A solar flare, which peaked in intensity twice within two hours, erupted from the Sun’s Active Region (AR) 3363 yesterday causing a spectacular solar-scape.
For the technically minded here are the details: the region produced an M2.7 flare at 10:54pm, 17 July UTC (8:54am, 18 July AEST) followed by an M5.7 12:06am, 18 July UTC (10:06am, 18 July AEST).
Both peaks are in the M-class of solar flare, the second highest category behind X-class flares like the X1 flare which caused a 30-minute radio blackout over the Pacific earlier this month.
The event produced an asymmetric halo coronal mass ejection (CME).
CMEs are ejections from the surface of the sun of the solar magnetic field which take with them huge amounts of plasma and ionising matter. They shoot high-energy charged particles into space – CMEs can cause disruption of radio frequencies and satellites on Earth if they come our way.
Though the CME produced from AR 3363 is a “limb event” directed away from Earth, NASA and the US National Oceanic and Atmospheric Administration (NOAA) are predicting a “glancing blow” according to space weather physicist Dr Tamitha Skov.
NOAA’s space weather forecast says G1-class minor geomagnetic storms caused by the CME interacting with the Earth’s magnetic field are expected on 20 July. They write that “numerous model results show a wide and expansive CME front, which is likely to pass close enough to Earth on 20 July to cause minor (G1) geomagnetic storming.”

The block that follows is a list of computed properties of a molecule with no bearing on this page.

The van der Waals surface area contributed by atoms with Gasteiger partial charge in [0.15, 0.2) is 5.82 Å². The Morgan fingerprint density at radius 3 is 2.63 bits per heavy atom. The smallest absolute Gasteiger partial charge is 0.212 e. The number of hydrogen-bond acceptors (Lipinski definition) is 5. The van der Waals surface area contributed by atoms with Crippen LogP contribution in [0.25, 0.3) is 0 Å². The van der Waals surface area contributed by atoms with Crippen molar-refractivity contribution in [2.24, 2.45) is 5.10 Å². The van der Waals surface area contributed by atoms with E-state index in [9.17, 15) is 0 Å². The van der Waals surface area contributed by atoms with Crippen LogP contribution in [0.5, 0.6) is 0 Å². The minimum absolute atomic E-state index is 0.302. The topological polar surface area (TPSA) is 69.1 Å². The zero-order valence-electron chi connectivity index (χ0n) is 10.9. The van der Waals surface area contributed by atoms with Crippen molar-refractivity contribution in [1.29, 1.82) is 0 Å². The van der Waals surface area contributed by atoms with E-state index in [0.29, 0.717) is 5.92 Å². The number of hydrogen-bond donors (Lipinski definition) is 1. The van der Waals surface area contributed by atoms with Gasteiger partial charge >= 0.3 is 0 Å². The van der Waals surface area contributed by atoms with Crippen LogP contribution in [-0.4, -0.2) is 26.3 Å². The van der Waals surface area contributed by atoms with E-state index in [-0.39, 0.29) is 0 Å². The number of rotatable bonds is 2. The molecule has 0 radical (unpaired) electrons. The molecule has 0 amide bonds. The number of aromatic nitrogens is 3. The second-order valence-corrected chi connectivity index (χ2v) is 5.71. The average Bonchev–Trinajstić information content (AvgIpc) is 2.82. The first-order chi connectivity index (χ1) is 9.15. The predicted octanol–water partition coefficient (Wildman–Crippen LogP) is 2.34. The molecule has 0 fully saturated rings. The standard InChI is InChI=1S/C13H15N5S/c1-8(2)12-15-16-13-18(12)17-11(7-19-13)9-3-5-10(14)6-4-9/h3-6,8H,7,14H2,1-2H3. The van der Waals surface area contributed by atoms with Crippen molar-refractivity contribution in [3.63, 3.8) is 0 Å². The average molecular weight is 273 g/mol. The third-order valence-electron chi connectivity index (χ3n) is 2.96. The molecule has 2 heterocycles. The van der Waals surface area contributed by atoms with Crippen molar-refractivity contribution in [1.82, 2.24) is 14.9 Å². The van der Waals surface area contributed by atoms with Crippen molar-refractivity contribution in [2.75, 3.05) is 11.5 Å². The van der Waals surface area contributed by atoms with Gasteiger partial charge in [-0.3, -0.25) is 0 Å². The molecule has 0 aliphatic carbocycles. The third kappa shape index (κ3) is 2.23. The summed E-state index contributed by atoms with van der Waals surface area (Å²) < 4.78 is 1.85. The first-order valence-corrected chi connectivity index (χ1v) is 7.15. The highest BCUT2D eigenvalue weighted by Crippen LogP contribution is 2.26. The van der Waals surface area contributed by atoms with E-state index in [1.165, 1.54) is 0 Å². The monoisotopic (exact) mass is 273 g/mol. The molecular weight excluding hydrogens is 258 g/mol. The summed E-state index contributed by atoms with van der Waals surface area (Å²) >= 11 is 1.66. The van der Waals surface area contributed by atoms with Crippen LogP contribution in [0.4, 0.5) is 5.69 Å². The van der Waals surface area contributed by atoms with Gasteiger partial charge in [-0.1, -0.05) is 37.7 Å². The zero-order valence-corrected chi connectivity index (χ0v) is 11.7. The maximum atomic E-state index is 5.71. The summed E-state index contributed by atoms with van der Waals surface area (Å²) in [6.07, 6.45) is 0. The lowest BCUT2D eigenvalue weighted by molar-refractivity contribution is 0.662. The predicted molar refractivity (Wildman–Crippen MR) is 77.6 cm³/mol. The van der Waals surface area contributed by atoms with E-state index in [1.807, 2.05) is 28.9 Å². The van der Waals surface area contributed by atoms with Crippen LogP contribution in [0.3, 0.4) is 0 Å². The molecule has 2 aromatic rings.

Australia’s Bureau of Meteorology’s space weather forecast predicts minor R2-level low-frequency radio blackouts in the western Pacific as a result.
The NASA-European Space Agency Solar and Heliospheric Observatory has been tracking sunspot AR 3363 since it became visible on July 6. The sunspot’s area is seven times larger than the area of the Earth’s cross-section across the equator.
As our Sun reaches the peak of Solar Cycle 25, which is set to be at maximum in 2024–25, increased solar activity is expected. While disruptions such as radio blackouts may become more frequent, experts say major impacts from geomagnetic storms and damage to satellites are unlikely during this solar maximum.
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